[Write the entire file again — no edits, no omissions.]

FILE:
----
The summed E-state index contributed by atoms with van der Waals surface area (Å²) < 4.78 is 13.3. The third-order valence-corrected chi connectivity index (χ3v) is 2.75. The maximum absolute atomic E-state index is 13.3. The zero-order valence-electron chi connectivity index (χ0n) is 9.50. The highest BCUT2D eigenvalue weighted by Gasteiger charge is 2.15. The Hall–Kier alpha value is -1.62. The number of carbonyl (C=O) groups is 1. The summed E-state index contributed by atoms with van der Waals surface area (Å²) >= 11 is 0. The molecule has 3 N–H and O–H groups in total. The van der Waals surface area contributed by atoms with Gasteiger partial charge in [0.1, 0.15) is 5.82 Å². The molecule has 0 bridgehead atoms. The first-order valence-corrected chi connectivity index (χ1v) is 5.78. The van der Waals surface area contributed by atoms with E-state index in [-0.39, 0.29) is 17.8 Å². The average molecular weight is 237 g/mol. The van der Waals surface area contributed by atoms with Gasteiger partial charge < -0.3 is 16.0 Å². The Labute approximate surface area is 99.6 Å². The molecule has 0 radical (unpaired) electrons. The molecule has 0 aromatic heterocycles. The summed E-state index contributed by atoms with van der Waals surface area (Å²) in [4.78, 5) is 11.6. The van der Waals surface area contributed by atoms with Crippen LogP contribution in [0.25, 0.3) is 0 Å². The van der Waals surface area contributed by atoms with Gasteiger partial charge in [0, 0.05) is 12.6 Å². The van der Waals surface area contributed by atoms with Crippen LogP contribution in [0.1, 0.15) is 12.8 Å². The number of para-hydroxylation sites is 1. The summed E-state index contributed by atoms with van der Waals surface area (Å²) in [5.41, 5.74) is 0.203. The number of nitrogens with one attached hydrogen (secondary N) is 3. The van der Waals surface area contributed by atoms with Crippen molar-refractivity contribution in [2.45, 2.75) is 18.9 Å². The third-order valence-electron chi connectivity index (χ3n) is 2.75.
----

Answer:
The summed E-state index contributed by atoms with van der Waals surface area (Å²) < 4.78 is 13.3. The third-order valence-corrected chi connectivity index (χ3v) is 2.75. The maximum absolute atomic E-state index is 13.3. The zero-order valence-electron chi connectivity index (χ0n) is 9.50. The highest BCUT2D eigenvalue weighted by Gasteiger charge is 2.15. The Hall–Kier alpha value is -1.62. The number of carbonyl (C=O) groups is 1. The summed E-state index contributed by atoms with van der Waals surface area (Å²) >= 11 is 0. The molecule has 3 N–H and O–H groups in total. The van der Waals surface area contributed by atoms with Gasteiger partial charge in [0.1, 0.15) is 5.82 Å². The molecule has 0 bridgehead atoms. The first-order valence-corrected chi connectivity index (χ1v) is 5.78. The van der Waals surface area contributed by atoms with E-state index in [-0.39, 0.29) is 17.8 Å². The average molecular weight is 237 g/mol. The van der Waals surface area contributed by atoms with Gasteiger partial charge < -0.3 is 16.0 Å². The Labute approximate surface area is 99.6 Å². The molecule has 0 radical (unpaired) electrons. The molecule has 0 aromatic heterocycles. The summed E-state index contributed by atoms with van der Waals surface area (Å²) in [4.78, 5) is 11.6. The van der Waals surface area contributed by atoms with Crippen LogP contribution in [0.25, 0.3) is 0 Å². The van der Waals surface area contributed by atoms with Gasteiger partial charge in [0, 0.05) is 12.6 Å². The van der Waals surface area contributed by atoms with Crippen LogP contribution in [0.1, 0.15) is 12.8 Å². The number of para-hydroxylation sites is 1. The summed E-state index contributed by atoms with van der Waals surface area (Å²) in [5.41, 5.74) is 0.203. The number of nitrogens with one attached hydrogen (secondary N) is 3. The van der Waals surface area contributed by atoms with Crippen molar-refractivity contribution in [2.45, 2.75) is 18.9 Å². The third-order valence-electron chi connectivity index (χ3n) is 2.75.